CNH Tours - Cultural and Natural Heritage Tours Galapagos
Thursday November 18, 2021
Snorkeling with Orcas - the Video
Orcas, with their contrasting black and white markings, are the most easily identifiable whale in the ocean. The male's dorsal fin is very tall - giving them away quite easily even from a distance. Orcas have captured the imagination for seafarers for many years. They play a big role in the iconography of West coast First Nations people in Canada and the USA.
Orcas are common in Galapagos. While there are never any guarantees of spotting them on a typical 8 day cruise, the odds are not too bad that you'll run across some. Occasionally, you'll even get a close up view, as your ship's course intersects that of orcas on the move. While dolphins in Galapagos will regularly change course to intercept a ship so that they may ride the bow wave, orcas don't usually go out of their way that much.
On rarer occasions, a ship may come upon a group of feeding orcas. While feeding the orcas are not traveling, and it's easier to approach them. On some occasions though, orcas will "tag along" and follow a ship, or zodiacs on the move.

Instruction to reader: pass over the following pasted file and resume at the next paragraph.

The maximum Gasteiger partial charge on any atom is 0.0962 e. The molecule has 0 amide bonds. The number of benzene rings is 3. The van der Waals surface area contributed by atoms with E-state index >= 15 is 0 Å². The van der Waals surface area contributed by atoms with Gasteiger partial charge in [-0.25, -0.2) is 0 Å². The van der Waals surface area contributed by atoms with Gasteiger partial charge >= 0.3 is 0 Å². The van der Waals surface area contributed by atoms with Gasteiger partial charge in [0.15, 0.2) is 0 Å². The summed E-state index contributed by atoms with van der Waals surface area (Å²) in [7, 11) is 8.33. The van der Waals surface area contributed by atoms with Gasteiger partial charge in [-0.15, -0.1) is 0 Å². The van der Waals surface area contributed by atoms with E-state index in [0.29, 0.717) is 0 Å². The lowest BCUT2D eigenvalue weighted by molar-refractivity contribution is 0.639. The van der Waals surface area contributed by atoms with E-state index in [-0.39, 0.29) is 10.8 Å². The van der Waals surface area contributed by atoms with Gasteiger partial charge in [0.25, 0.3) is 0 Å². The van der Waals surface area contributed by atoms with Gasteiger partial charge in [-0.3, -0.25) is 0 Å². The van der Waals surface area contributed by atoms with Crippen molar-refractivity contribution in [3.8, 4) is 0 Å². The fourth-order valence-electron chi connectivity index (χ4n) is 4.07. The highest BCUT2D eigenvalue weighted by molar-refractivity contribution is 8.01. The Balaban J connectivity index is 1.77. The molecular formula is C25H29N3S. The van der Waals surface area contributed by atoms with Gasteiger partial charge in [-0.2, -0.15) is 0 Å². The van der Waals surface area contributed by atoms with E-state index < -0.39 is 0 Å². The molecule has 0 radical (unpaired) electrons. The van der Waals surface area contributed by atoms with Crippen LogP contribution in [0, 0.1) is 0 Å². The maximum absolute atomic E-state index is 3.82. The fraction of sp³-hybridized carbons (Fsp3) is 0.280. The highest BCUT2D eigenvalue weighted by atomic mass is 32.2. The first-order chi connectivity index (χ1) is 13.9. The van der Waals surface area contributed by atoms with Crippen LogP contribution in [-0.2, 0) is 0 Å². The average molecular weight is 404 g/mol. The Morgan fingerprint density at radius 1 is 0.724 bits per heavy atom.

Last week, guests aboard the Samba had the not very common opportunity to actually snorkel with orcas. In this 2 minute video, taken from (and below) the zodiacs of the Samba (by Rahel Linder), we see a pair of orcas swimming right by the zodiacs. The naturalist guide (Juan Salcedo) tells guests what to expect in the water, and then we're taken for a snorkel for a a minute. You can hear the nervous exclamations of guests as they get ready to go into the water.
See the video by clicking here
An internet search does not come up with any real credible incidents of wild orcas attacking humans. There has been a documented incident of an orca taking a surfer into its mouth in California, then spitting him out.
So, if the opportunity arises while you're in the islands, and if your naturalist guide gives the OK, don't hesitate to get out there and swim with the orcas!
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